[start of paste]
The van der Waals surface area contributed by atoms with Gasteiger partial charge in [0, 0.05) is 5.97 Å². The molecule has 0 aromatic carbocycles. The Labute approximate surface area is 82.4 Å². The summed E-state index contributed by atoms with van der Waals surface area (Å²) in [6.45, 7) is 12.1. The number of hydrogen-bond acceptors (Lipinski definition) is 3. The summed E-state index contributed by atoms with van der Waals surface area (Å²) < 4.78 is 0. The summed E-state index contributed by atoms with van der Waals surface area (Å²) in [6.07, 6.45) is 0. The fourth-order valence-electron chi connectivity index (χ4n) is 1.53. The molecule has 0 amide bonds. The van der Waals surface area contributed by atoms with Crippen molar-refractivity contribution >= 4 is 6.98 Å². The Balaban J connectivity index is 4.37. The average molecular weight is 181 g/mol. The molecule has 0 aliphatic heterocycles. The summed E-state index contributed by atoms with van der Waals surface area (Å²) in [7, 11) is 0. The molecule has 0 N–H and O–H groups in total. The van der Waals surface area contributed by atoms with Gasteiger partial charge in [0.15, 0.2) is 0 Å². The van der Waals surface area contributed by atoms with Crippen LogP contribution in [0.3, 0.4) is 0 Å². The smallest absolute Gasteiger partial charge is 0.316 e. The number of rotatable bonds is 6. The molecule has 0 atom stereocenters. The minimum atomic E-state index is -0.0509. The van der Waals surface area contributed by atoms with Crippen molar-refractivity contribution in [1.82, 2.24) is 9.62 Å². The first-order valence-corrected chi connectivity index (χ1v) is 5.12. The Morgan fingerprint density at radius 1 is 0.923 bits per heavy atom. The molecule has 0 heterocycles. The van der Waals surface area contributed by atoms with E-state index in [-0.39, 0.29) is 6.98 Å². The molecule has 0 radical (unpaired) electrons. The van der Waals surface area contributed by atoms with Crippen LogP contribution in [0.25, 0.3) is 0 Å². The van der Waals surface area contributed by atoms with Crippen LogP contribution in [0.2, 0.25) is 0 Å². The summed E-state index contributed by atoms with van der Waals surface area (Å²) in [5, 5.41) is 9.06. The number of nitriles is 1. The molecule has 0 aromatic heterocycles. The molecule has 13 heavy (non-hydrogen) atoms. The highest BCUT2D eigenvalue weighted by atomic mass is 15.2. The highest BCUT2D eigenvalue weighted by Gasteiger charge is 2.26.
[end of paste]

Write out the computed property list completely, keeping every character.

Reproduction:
The van der Waals surface area contributed by atoms with Gasteiger partial charge in [0, 0.05) is 5.97 Å². The molecule has 0 aromatic carbocycles. The Labute approximate surface area is 82.4 Å². The summed E-state index contributed by atoms with van der Waals surface area (Å²) in [6.45, 7) is 12.1. The number of hydrogen-bond acceptors (Lipinski definition) is 3. The summed E-state index contributed by atoms with van der Waals surface area (Å²) < 4.78 is 0. The summed E-state index contributed by atoms with van der Waals surface area (Å²) in [6.07, 6.45) is 0. The fourth-order valence-electron chi connectivity index (χ4n) is 1.53. The molecule has 0 amide bonds. The van der Waals surface area contributed by atoms with Crippen molar-refractivity contribution >= 4 is 6.98 Å². The Balaban J connectivity index is 4.37. The average molecular weight is 181 g/mol. The molecule has 0 aliphatic heterocycles. The summed E-state index contributed by atoms with van der Waals surface area (Å²) in [7, 11) is 0. The molecule has 0 N–H and O–H groups in total. The van der Waals surface area contributed by atoms with Gasteiger partial charge in [0.15, 0.2) is 0 Å². The van der Waals surface area contributed by atoms with Crippen LogP contribution in [0.3, 0.4) is 0 Å². The smallest absolute Gasteiger partial charge is 0.316 e. The number of rotatable bonds is 6. The molecule has 0 atom stereocenters. The minimum atomic E-state index is -0.0509. The van der Waals surface area contributed by atoms with Crippen molar-refractivity contribution in [1.82, 2.24) is 9.62 Å². The first-order valence-corrected chi connectivity index (χ1v) is 5.12. The Morgan fingerprint density at radius 1 is 0.923 bits per heavy atom. The molecule has 0 heterocycles. The van der Waals surface area contributed by atoms with E-state index in [-0.39, 0.29) is 6.98 Å². The molecule has 0 radical (unpaired) electrons. The van der Waals surface area contributed by atoms with Crippen LogP contribution in [0.25, 0.3) is 0 Å². The van der Waals surface area contributed by atoms with Crippen LogP contribution in [0.2, 0.25) is 0 Å². The summed E-state index contributed by atoms with van der Waals surface area (Å²) in [5, 5.41) is 9.06. The number of nitriles is 1. The molecule has 0 aromatic heterocycles. The molecule has 13 heavy (non-hydrogen) atoms. The highest BCUT2D eigenvalue weighted by atomic mass is 15.2. The highest BCUT2D eigenvalue weighted by Gasteiger charge is 2.26.